This Old Board Veterans and Newcomers Working Together

This Old Board

Being on a board of a condo or co-op is no picnic. There are tons of decisions to be made, disputes to settle, finances to keep track of and a chance of being sued for a slip-up. So why do so many people decide to serve on a board—some for years at a time? Even though it's easy to lose sight of them under the pressure and responsibility, there are benefits to being on a board.

Even long-serving board members—those individuals who get elected and re-elected term after term and have been in office since the Truman administration—enjoy giving back to their community and protecting their most important investment. There are, however, pros and cons for boards that have several long-term members on board.

Accentuating the Positive

According to real estate experts the biggest benefit of having a cadre of seasoned board members overseeing one’s condo or co-op community is the fact that they have unparalleled institutional memory. Knowledge of past successes and failures, familiarity of the various professionals along with the various roles of board members and professions and continuity of policies and procedures are the top three reasons why veteran board members are such a vital component to a successful board.

“Most veteran board members have gained hands—on experience over the years of holding a board position,” says William B. Campbell III, vice president of sales and marketing at Campbell Property Management in Deerfield Beach. “These members know the basics, their duties, what is going on in their community and the goals they are striving to accomplish. This gives the association continuity. It is a lot to expect one person to stay on long term, but overlap with good board members is also valuable for the same reason. Veteran board members also know how much time their duties typically take and what’s expected of them.”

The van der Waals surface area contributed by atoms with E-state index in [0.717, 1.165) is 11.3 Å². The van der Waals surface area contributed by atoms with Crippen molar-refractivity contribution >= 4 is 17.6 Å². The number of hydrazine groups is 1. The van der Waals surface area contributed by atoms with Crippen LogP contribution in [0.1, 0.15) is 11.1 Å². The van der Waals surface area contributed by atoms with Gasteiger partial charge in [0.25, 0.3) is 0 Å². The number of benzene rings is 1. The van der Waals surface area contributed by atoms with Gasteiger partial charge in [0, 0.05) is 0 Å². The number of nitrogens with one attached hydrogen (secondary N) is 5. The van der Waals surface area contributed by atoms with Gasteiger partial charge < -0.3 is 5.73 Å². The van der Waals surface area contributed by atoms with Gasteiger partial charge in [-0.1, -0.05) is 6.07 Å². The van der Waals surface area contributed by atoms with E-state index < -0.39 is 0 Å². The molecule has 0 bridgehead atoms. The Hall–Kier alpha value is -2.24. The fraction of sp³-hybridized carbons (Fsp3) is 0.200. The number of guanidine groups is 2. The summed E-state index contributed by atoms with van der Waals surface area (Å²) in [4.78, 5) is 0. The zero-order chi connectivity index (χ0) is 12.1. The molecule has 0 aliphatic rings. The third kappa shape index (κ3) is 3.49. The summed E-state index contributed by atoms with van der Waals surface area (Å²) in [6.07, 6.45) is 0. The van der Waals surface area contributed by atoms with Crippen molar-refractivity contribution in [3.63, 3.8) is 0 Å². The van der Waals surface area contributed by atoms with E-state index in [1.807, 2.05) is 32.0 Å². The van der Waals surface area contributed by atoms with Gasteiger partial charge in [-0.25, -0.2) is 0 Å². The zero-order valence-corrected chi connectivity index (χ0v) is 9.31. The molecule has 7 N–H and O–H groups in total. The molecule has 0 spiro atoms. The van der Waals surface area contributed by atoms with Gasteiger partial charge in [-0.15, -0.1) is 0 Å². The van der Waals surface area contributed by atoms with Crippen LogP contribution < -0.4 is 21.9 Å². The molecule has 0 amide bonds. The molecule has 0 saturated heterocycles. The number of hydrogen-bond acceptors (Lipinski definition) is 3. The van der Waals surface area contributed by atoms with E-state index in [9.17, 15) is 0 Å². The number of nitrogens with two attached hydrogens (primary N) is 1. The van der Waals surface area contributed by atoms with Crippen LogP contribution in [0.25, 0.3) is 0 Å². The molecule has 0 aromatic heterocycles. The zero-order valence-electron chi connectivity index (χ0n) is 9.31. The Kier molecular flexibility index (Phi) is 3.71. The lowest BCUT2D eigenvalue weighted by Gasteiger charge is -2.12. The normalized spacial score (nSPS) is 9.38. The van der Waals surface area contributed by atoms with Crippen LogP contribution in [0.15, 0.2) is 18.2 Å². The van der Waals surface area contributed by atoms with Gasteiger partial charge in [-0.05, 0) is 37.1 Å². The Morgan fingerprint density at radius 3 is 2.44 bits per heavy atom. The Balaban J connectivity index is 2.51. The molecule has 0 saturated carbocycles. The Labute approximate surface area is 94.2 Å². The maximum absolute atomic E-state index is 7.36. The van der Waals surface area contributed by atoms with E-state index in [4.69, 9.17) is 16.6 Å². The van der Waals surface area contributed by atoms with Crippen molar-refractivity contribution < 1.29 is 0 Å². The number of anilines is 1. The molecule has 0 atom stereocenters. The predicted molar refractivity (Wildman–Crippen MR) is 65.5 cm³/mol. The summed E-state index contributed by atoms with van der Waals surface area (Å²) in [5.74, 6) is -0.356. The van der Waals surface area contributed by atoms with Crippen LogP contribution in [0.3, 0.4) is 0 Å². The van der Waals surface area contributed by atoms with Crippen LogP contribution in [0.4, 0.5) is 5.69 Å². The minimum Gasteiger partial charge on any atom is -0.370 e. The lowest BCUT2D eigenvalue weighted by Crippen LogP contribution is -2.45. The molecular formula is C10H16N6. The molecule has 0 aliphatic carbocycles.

Multi-term board members also are important because they can hold down the metaphorical fort when new members join the board. In today’s world, running a co-op or condo community can be like running a small multi-national corporation—the stakes are high with hundreds of units and millions of dollars in play. It can take up to a full term for new board members to learn the ins-and-outs of procedures, bylaws, meeting rules and other details.

“There are a number of benefits to having veteran board members,” says Paul Licata, director of business development at Seacrest Services Inc. in West Palm Beach. ”For one, these members are very well versed and educated on the history of the building or association. They know the repairs that have been made, the challenges the community or building has faced, and a great deal of other vital historical information. Additionally, most veteran board members are familiar with purchases and upgrades and the most efficient way to run their association.”

“It’s a great benefit to the association to have at least one board member that knows the building’s history,” adds Liliane Agra, a property manager at Atlantic | Pacific Management in Miami. “It takes time to understand what’s going on in your association.”